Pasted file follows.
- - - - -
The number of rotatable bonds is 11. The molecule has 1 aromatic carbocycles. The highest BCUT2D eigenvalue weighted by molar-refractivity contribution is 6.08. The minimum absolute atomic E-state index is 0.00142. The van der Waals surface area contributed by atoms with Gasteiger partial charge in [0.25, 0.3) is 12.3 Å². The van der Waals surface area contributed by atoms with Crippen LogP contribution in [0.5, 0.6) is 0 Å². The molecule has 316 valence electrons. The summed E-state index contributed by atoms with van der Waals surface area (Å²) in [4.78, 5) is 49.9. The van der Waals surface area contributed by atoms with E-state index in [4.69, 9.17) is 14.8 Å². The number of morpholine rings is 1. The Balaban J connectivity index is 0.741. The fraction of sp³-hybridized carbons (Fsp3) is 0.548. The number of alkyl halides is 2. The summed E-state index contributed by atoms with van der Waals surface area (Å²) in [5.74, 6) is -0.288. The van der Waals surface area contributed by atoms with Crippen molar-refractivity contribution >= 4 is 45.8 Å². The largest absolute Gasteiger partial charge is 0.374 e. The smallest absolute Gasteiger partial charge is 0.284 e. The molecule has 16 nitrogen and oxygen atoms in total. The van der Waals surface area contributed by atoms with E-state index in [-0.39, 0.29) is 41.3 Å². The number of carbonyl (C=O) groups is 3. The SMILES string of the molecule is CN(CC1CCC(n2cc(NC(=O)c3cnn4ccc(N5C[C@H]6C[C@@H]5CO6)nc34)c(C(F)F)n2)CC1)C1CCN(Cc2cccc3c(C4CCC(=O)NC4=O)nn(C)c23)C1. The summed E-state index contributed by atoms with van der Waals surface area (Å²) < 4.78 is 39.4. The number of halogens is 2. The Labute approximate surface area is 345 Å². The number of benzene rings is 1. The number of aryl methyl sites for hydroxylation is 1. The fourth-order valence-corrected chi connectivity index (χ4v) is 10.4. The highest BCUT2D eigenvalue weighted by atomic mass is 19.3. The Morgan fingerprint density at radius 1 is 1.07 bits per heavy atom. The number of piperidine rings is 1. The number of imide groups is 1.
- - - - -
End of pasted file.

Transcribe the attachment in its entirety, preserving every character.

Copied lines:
The number of rotatable bonds is 11. The molecule has 1 aromatic carbocycles. The highest BCUT2D eigenvalue weighted by molar-refractivity contribution is 6.08. The minimum absolute atomic E-state index is 0.00142. The van der Waals surface area contributed by atoms with Gasteiger partial charge in [0.25, 0.3) is 12.3 Å². The van der Waals surface area contributed by atoms with Crippen LogP contribution in [0.5, 0.6) is 0 Å². The molecule has 316 valence electrons. The summed E-state index contributed by atoms with van der Waals surface area (Å²) in [4.78, 5) is 49.9. The van der Waals surface area contributed by atoms with E-state index in [4.69, 9.17) is 14.8 Å². The number of morpholine rings is 1. The Balaban J connectivity index is 0.741. The fraction of sp³-hybridized carbons (Fsp3) is 0.548. The number of alkyl halides is 2. The summed E-state index contributed by atoms with van der Waals surface area (Å²) in [5.74, 6) is -0.288. The van der Waals surface area contributed by atoms with Crippen molar-refractivity contribution >= 4 is 45.8 Å². The largest absolute Gasteiger partial charge is 0.374 e. The smallest absolute Gasteiger partial charge is 0.284 e. The molecule has 16 nitrogen and oxygen atoms in total. The van der Waals surface area contributed by atoms with E-state index in [-0.39, 0.29) is 41.3 Å². The number of carbonyl (C=O) groups is 3. The SMILES string of the molecule is CN(CC1CCC(n2cc(NC(=O)c3cnn4ccc(N5C[C@H]6C[C@@H]5CO6)nc34)c(C(F)F)n2)CC1)C1CCN(Cc2cccc3c(C4CCC(=O)NC4=O)nn(C)c23)C1. The summed E-state index contributed by atoms with van der Waals surface area (Å²) < 4.78 is 39.4. The number of halogens is 2. The Labute approximate surface area is 345 Å². The number of benzene rings is 1. The number of aryl methyl sites for hydroxylation is 1. The fourth-order valence-corrected chi connectivity index (χ4v) is 10.4. The highest BCUT2D eigenvalue weighted by atomic mass is 19.3. The Morgan fingerprint density at radius 1 is 1.07 bits per heavy atom. The number of piperidine rings is 1. The number of imide groups is 1.